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The excuses people make …

1665 hits Updated: 17 January 2018

Why people don’t update Joomla

Every website is a business in some form or another[1] and how you manage your website determines the success or otherwise of your business.  If you spend time cultivating your website, investing in developing new content, new software and general maintenance, your customers—the people who visit your site—will notice the difference and will return again.  If you treat your site like a “field of dreams”—if you expect your business to flourish simply because you created a website (and that was the total extent of your time and energy)—then you’re in for a wake-up call.

Every website is a business in some form or another and the first order of business is to cover your operating expenses.  You can (a) charge people to pay to view your site, (b) encourage people to donate their time and/or money to help with your running costs and/or (c) obtain revenue via in-site advertising.  The success of your business depends on how well others enjoy doing business with you, whether they’ll visit your site, buy your products or refer others to your site and do the same and, hopefully, give you some profit at the end of the day.  This website is no different.  There are a couple of advertisements that appear on the pages—I certainly appreciate the tiny click-rate revenue they give me—but, I hope, they’re not too invasive.  How a site owner designs their site and runs their business is entirely up to them, of course; I’m not suggesting otherwise.

There are three kinds of people in this world:  those who make things happen, those who watch things happen and those who wonder what happened.  The success of your business is in your hands and is dependent on the kind of person you are.  Are you an entrepreneur, a passive observer or a victim of circumstances?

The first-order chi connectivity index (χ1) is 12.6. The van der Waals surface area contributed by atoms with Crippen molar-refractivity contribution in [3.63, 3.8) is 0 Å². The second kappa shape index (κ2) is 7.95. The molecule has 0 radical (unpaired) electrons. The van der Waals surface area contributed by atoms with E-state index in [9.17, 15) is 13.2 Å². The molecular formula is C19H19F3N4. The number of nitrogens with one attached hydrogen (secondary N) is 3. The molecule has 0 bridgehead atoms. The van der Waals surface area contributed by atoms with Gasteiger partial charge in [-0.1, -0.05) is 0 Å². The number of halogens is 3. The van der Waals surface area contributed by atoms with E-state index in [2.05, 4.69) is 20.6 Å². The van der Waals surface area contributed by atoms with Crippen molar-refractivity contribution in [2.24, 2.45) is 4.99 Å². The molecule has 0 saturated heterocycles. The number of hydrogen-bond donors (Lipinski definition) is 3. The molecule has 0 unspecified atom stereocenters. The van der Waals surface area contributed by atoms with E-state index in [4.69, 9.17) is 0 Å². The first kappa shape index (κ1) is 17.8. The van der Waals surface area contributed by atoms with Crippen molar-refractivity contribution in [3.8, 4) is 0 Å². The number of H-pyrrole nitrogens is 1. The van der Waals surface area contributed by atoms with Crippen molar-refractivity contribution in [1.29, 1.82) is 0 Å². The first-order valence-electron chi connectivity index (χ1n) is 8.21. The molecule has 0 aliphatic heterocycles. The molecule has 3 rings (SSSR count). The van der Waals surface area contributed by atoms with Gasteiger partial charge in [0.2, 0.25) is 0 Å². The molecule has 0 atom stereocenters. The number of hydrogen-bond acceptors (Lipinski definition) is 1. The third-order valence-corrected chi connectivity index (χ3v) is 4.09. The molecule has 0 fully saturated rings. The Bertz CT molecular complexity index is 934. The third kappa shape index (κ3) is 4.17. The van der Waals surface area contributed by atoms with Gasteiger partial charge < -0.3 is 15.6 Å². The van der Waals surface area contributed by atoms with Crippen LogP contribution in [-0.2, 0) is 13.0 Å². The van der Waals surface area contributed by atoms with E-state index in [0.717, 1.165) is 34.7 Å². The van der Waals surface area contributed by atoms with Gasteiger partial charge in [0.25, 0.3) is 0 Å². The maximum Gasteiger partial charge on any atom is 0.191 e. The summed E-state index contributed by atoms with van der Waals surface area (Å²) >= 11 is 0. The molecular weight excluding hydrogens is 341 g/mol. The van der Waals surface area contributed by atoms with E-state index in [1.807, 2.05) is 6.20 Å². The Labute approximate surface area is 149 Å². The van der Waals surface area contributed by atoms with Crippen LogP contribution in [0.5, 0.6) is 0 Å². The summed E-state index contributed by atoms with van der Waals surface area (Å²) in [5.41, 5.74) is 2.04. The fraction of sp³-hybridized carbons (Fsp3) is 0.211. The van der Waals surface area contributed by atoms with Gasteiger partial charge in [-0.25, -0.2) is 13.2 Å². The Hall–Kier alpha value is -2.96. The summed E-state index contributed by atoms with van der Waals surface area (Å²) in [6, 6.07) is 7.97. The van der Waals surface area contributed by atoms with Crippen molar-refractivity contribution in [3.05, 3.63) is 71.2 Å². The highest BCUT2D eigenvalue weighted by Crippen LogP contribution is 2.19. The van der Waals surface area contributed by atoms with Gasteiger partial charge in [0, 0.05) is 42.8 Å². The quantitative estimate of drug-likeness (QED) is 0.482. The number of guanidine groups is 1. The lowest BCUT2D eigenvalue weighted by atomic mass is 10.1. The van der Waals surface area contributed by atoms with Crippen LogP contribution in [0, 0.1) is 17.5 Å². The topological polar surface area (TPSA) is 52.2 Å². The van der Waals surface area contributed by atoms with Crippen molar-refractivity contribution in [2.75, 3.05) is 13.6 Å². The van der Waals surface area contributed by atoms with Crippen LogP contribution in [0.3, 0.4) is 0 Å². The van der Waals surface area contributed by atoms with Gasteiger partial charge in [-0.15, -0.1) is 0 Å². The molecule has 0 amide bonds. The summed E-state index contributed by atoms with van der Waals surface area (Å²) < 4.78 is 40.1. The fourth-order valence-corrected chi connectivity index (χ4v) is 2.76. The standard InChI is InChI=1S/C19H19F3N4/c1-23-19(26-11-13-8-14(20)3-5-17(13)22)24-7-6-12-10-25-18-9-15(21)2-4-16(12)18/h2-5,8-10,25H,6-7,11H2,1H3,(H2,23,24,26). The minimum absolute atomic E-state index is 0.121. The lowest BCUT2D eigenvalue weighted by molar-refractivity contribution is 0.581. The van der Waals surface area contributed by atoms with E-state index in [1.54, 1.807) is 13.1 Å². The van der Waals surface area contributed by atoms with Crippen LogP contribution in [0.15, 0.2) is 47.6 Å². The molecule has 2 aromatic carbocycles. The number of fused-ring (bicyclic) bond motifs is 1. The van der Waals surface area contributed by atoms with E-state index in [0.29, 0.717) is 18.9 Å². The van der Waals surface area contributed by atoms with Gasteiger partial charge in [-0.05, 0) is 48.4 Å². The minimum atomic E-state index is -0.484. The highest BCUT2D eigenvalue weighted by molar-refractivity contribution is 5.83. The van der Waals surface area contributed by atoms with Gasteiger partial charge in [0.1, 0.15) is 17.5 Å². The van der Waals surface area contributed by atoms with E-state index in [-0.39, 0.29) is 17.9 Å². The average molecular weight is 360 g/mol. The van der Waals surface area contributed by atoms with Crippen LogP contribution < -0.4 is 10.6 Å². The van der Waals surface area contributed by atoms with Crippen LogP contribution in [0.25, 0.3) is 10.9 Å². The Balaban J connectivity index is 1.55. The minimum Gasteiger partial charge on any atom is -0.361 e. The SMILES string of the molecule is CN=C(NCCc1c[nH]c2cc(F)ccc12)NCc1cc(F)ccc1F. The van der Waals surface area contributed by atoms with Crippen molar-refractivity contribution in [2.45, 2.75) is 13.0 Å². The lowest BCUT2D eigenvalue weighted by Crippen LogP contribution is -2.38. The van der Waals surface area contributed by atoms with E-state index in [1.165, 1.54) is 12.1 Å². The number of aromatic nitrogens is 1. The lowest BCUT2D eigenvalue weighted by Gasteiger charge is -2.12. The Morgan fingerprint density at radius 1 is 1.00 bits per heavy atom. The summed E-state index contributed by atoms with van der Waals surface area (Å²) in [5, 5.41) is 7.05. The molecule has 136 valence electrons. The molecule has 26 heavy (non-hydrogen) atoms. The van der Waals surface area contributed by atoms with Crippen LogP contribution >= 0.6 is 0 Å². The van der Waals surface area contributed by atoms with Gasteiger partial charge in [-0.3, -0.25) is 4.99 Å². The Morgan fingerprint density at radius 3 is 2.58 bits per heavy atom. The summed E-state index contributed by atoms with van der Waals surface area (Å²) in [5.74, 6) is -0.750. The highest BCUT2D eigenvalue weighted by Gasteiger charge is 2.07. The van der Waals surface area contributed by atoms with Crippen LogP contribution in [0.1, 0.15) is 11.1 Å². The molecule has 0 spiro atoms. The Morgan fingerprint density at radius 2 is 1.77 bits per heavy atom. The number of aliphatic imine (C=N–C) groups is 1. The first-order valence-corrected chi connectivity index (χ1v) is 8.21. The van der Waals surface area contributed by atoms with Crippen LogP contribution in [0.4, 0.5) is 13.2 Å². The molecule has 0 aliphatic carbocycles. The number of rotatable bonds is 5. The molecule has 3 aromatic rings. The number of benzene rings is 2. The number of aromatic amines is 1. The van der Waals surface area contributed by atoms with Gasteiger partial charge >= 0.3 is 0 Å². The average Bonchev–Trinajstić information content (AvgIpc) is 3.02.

The one constant we can rely upon is that everything changes and, depending on the type of person you are, people manufacture a variety of excuses to rationalise why they’re unable to deal with inevitable change—the blame game.  This article will help you identify whether you’re at risk of playing the blame game and how to rid yourself from the burden of using outdated, unsupported and vulnerable software.

Why people don’t update Joomla

“Why is my website broken?”

I realise this isn’t a reason or an excuse:  it’s a fairly typical question that I see regularly and, if this is the number one question on your mind, I would like to take a few moments discussing the issues that this question raises.

Firstly, if you know that your website is broken (or has been hacked, looks like your grandmother’s dog’s breakfast, was last updated at 3:00 am on Wednesday, 1-Apr-2009) then the first thing to do is to accept the fact that your website is broken.  While it may be strategically good to know the answer to the question why your website is broken/hacked or is a disaster, it is not good, from a tactical viewpoint, to ask the question “why” this happened[2].